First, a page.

Navy Yard Shooting

Shooting Military Building A U.S. Park Police helicopter removes a man in a basket from the Washington Navy Yard Monday, Sept. 16, 2013. Earlier in the day, the U.S. Navy said it was searching for an active shooter at the Naval Sea Systems Command headquarters, where about 3,000 people work. The exact number of people killed and the conditions of those wounded was not immediately known.
Alexis moves through the hallways of Building #197 carrying the Remington 870 shotgun.
1: Alexis drives his rental car, a blue Toyota Prius, through the Washington Navy Yard main gate.
Alexis' rental car enters Washington Navy Yard Parking Garage #28 at 7:53 a.m. on September 16, 2013.
Alexis enters Building #197 at 8:08 a.m., carrying a backpack. Alexis had legitimate access to the Washington Navy Yard as a result of his work as a contractor, and he utilized a valid pass to gain entry to the building.
Alexis moves through the hallways of Building #197 carrying the Remington 870 shotgun.
Aaron Alexis' backpack was found in the fourth-floor men's bathroom, hanging on the back of a stall door.
Aaron Alexis' rental car, a blue Toyota Prius with New York plates, was located in Washington Navy Yard Parking Garage #28.
Aaron Alexis' Remington 870 shotgun with sawed-off barrel and stock. Etchings on the left side of the shotgun receiver read "Better off this way!" and "My ELF weapon!"
A close-up photograph of the etchings on the left side of Alexis' shotgun receiver.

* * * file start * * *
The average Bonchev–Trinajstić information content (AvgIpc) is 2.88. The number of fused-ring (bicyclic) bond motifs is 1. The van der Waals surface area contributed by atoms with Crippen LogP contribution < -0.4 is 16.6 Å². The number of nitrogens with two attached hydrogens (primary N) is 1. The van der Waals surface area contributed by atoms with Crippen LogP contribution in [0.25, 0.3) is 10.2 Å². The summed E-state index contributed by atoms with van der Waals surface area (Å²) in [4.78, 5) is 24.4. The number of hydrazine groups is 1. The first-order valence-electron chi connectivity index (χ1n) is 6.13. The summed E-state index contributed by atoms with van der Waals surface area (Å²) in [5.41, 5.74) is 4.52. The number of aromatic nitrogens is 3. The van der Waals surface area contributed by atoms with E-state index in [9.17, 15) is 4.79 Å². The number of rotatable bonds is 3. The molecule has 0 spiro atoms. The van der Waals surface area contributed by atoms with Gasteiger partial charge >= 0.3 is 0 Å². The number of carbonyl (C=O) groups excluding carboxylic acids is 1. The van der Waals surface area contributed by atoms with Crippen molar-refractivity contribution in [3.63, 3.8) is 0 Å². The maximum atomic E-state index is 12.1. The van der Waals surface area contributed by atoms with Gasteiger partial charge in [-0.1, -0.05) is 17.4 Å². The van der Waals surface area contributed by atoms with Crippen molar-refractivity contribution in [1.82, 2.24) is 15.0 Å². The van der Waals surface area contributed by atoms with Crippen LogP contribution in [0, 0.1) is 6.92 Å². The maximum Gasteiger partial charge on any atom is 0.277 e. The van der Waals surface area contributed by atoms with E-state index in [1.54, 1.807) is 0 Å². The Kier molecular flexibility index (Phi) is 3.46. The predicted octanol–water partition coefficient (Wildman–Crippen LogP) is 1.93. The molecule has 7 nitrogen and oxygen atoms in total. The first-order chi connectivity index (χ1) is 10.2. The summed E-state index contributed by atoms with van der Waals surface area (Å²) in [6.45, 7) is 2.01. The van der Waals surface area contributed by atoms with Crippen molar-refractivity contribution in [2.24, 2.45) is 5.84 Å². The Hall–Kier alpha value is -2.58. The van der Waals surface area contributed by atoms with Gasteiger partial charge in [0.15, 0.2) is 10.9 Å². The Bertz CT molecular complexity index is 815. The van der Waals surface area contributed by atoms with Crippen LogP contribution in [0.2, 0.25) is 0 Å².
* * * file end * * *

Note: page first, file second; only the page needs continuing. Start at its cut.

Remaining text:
Aaron Alexis' Remington 870 shotgun with sawed-off barrel and stock. Etching on the right side of the shotgun receiver read "Not what yall say!"
Aaron Alexis' Remington 870 shotgun with sawed-off barrel and stock. Etching on the right side of the shotgun receiver read "Not what yall say!"
Etching on the barrel of the Remington 870 shotgun used by Alexis read "End to the torment!"
Video footage from closed-circuit video cameras shows Aaron Alexis, now deceased, at the Washington Navy Yard on September 16, 2013.

The footage includes the following:

- Alexis drives his rental car, a blue Toyota Prius, through the Washington Navy Yard main gate.

- Alexis enters Building #197 carrying a backpack. Alexis had legitimate access to the Washington Navy Yard as a result of his work as a contractor and he utilized a valid pass to gain entry to the building.

- Alexis moves through the hallways and a stairwell of Building #197 carrying a Remington 870 shotgun.
(Courtesy FBI.gov/YouTube)(FBI.gov)